April 24, 2015

Today you should read: Ezekiel 19

I remember the first funeral I ever attended (and, of course, I remember the most recent one, too). My mother dressed us in our best suits. She didn’t have much to say. We pulled in at the parlor, and when we went in, I saw something I never experienced before. I watched her sob. It was a tough thing to see as a young child. Despair was new to me and death was now an unwelcome acquaintance.

There is something about funerals that just seem to stay with you. The aura, the mood, the garb… it seems to become chemically etched in your mind. They often make darkness feel victorious, at least for a moment.

In today’s reading, Ezekiel gives us a vision of what is called a funeral song. The language is a bit puzzling and the allegories aren’t completely congruent. Even for lifelong Bible scholars, this is a confounding chapter. What can be known, though, is that this funeral song is about two living princes who were deemed functionally dead. Maybe it was because of political turmoil, or possibly because they lacked a spiritual backbone. Nonetheless, there is a somber tone found here. Here are one commentator’s thoughts that really helped me process the chapter. It is a bit lengthy, but track with it:

An ancient Near Eastern funeral song had a distinctive rhythm and style and usually extolled the virtues of the person who had died, contrasting past glory with the current loss. In this case, those being lamented were not yet dead, and the dirge contained a catalogue of their faults. This dirge profoundly communicated the certainty of their fate and the reasons for it. • The lion (19:2-9) and the vine (19:10-14) were familiar images for the princes of Israel, the royal dynasty of Judah. The first picture is of a lioness and one of her cubs, whom she chose as the leader of her pack. This cub represented Jehoahaz, who reigned for a mere three months before being carried to Egypt by Pharaoh Neco (2 Kgs 23:33-34). • hunt . . . devour prey . . . man-eater: The prophet characterizes Jehoahaz’s brief reign in entirely negative terms. • Lions were traditionally hunted with a net and a pit, here a metaphor for the violent way that Jehoahaz would be carried away to Egypt. The behavior of the second cub was similar to that of the first but even more violent, as he destroyed their towns and cities. This cub could represent Jehoiakim, Jehoiachin, or Zedekiah. It is not clear which towns and cities the king of Judah destroyed—the prophet might have been thinking of the negative effect that foolish foreign policy had on the cities and towns of Judah. (NLTSB)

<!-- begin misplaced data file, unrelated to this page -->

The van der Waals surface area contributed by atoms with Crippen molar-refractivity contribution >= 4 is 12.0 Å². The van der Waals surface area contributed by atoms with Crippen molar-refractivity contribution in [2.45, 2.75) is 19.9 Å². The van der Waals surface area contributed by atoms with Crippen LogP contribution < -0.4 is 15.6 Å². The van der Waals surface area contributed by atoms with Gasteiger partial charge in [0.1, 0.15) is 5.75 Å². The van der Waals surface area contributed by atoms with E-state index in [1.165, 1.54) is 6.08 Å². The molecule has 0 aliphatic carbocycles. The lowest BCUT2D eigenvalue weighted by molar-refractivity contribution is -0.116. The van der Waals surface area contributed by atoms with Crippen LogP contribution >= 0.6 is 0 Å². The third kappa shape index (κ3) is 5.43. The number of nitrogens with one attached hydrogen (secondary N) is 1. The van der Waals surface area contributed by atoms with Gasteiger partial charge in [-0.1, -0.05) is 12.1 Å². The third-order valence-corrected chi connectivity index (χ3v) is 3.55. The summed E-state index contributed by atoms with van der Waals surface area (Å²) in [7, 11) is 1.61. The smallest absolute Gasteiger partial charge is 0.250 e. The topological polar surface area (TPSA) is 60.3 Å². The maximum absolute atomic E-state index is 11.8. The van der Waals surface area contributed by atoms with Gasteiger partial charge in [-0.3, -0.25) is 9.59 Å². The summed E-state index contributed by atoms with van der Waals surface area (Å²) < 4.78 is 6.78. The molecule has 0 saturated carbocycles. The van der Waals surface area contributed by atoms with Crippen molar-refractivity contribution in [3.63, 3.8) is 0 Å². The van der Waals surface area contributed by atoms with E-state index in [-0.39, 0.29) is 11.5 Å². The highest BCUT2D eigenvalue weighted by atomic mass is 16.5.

While this passage is definitely a lament, lamentations always point me to another important funeral in scripture: the death of death. Jesus lays death to rest. He offers up a different song, not in a funeral-esque, somber tone, but in triumph and joy. If you have some free time, read 1 Corinthians 15 & Revelation 19-21 this weekend. It’ll be worth your time, and it’ll help move the funeral blues to the background as the hope of Christ takes the forefront.

Posted by: Todd Thomas

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Author: cpclexington

Lexington & Richmond KY

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